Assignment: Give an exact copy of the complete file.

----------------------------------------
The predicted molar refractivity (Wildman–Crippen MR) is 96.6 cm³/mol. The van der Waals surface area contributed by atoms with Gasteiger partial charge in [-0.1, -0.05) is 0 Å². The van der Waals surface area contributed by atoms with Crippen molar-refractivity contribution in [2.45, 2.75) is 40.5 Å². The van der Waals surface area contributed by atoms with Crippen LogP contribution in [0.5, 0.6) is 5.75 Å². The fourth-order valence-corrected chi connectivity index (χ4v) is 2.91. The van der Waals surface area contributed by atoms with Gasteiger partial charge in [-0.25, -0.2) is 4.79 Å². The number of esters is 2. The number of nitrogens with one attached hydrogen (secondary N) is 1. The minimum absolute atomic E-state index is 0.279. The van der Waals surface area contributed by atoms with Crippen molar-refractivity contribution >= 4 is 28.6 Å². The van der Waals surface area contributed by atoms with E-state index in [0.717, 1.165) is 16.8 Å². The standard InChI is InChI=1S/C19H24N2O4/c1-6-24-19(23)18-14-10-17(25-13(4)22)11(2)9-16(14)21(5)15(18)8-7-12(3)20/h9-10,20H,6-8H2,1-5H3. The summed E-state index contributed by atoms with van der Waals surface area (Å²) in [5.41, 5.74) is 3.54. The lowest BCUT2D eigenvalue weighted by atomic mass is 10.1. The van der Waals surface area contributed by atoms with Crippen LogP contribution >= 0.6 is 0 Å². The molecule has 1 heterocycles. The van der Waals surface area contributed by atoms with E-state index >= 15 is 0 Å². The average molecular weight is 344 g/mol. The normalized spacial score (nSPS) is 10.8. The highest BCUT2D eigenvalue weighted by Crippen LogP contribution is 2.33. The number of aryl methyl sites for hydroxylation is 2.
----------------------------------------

The predicted molar refractivity (Wildman–Crippen MR) is 96.6 cm³/mol. The van der Waals surface area contributed by atoms with Gasteiger partial charge in [-0.1, -0.05) is 0 Å². The van der Waals surface area contributed by atoms with Crippen molar-refractivity contribution in [2.45, 2.75) is 40.5 Å². The van der Waals surface area contributed by atoms with Crippen LogP contribution in [0.5, 0.6) is 5.75 Å². The fourth-order valence-corrected chi connectivity index (χ4v) is 2.91. The van der Waals surface area contributed by atoms with Gasteiger partial charge in [-0.25, -0.2) is 4.79 Å². The number of esters is 2. The number of nitrogens with one attached hydrogen (secondary N) is 1. The minimum absolute atomic E-state index is 0.279. The van der Waals surface area contributed by atoms with Crippen molar-refractivity contribution >= 4 is 28.6 Å². The van der Waals surface area contributed by atoms with E-state index in [0.717, 1.165) is 16.8 Å². The standard InChI is InChI=1S/C19H24N2O4/c1-6-24-19(23)18-14-10-17(25-13(4)22)11(2)9-16(14)21(5)15(18)8-7-12(3)20/h9-10,20H,6-8H2,1-5H3. The summed E-state index contributed by atoms with van der Waals surface area (Å²) in [5.41, 5.74) is 3.54. The lowest BCUT2D eigenvalue weighted by atomic mass is 10.1. The van der Waals surface area contributed by atoms with Crippen LogP contribution >= 0.6 is 0 Å². The molecule has 1 heterocycles. The van der Waals surface area contributed by atoms with E-state index >= 15 is 0 Å². The average molecular weight is 344 g/mol. The normalized spacial score (nSPS) is 10.8. The highest BCUT2D eigenvalue weighted by Crippen LogP contribution is 2.33. The number of aryl methyl sites for hydroxylation is 2.